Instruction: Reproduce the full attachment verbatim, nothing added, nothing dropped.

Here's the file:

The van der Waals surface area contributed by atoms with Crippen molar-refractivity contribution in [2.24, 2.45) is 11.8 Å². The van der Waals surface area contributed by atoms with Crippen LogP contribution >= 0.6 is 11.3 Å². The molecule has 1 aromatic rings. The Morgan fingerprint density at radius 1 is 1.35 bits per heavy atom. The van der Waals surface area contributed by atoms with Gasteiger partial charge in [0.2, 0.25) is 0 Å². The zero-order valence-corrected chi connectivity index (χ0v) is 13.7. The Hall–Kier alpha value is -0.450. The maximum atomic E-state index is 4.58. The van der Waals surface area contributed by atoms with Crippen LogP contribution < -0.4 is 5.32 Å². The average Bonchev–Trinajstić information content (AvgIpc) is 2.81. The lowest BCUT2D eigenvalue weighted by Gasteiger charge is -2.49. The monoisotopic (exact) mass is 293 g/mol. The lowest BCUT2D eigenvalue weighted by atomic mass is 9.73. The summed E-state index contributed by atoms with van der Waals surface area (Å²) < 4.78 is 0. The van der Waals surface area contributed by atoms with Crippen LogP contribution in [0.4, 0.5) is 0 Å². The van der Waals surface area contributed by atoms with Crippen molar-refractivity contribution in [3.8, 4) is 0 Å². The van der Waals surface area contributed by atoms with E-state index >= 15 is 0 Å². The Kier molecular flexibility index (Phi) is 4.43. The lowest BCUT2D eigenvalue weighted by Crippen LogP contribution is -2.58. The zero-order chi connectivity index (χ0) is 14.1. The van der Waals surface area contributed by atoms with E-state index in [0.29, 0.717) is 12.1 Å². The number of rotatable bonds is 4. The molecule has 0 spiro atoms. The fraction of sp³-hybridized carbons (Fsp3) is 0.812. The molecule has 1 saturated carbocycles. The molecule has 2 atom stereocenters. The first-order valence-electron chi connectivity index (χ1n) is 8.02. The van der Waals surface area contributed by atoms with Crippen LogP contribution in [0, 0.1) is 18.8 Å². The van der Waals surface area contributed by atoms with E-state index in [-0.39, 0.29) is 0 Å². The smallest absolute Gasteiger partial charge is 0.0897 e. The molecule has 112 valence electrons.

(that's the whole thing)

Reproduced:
The van der Waals surface area contributed by atoms with Crippen molar-refractivity contribution in [2.24, 2.45) is 11.8 Å². The van der Waals surface area contributed by atoms with Crippen LogP contribution >= 0.6 is 11.3 Å². The molecule has 1 aromatic rings. The Morgan fingerprint density at radius 1 is 1.35 bits per heavy atom. The van der Waals surface area contributed by atoms with Gasteiger partial charge in [0.2, 0.25) is 0 Å². The zero-order valence-corrected chi connectivity index (χ0v) is 13.7. The Hall–Kier alpha value is -0.450. The maximum atomic E-state index is 4.58. The van der Waals surface area contributed by atoms with Crippen LogP contribution < -0.4 is 5.32 Å². The average Bonchev–Trinajstić information content (AvgIpc) is 2.81. The lowest BCUT2D eigenvalue weighted by Gasteiger charge is -2.49. The monoisotopic (exact) mass is 293 g/mol. The lowest BCUT2D eigenvalue weighted by atomic mass is 9.73. The summed E-state index contributed by atoms with van der Waals surface area (Å²) < 4.78 is 0. The van der Waals surface area contributed by atoms with Crippen LogP contribution in [0.4, 0.5) is 0 Å². The van der Waals surface area contributed by atoms with Crippen molar-refractivity contribution in [3.8, 4) is 0 Å². The van der Waals surface area contributed by atoms with E-state index >= 15 is 0 Å². The Kier molecular flexibility index (Phi) is 4.43. The lowest BCUT2D eigenvalue weighted by Crippen LogP contribution is -2.58. The zero-order chi connectivity index (χ0) is 14.1. The van der Waals surface area contributed by atoms with E-state index in [0.29, 0.717) is 12.1 Å². The number of rotatable bonds is 4. The molecule has 0 spiro atoms. The fraction of sp³-hybridized carbons (Fsp3) is 0.812. The molecule has 1 saturated carbocycles. The molecule has 2 atom stereocenters. The first-order valence-electron chi connectivity index (χ1n) is 8.02. The van der Waals surface area contributed by atoms with Crippen LogP contribution in [0, 0.1) is 18.8 Å². The van der Waals surface area contributed by atoms with E-state index in [-0.39, 0.29) is 0 Å². The smallest absolute Gasteiger partial charge is 0.0897 e. The molecule has 112 valence electrons.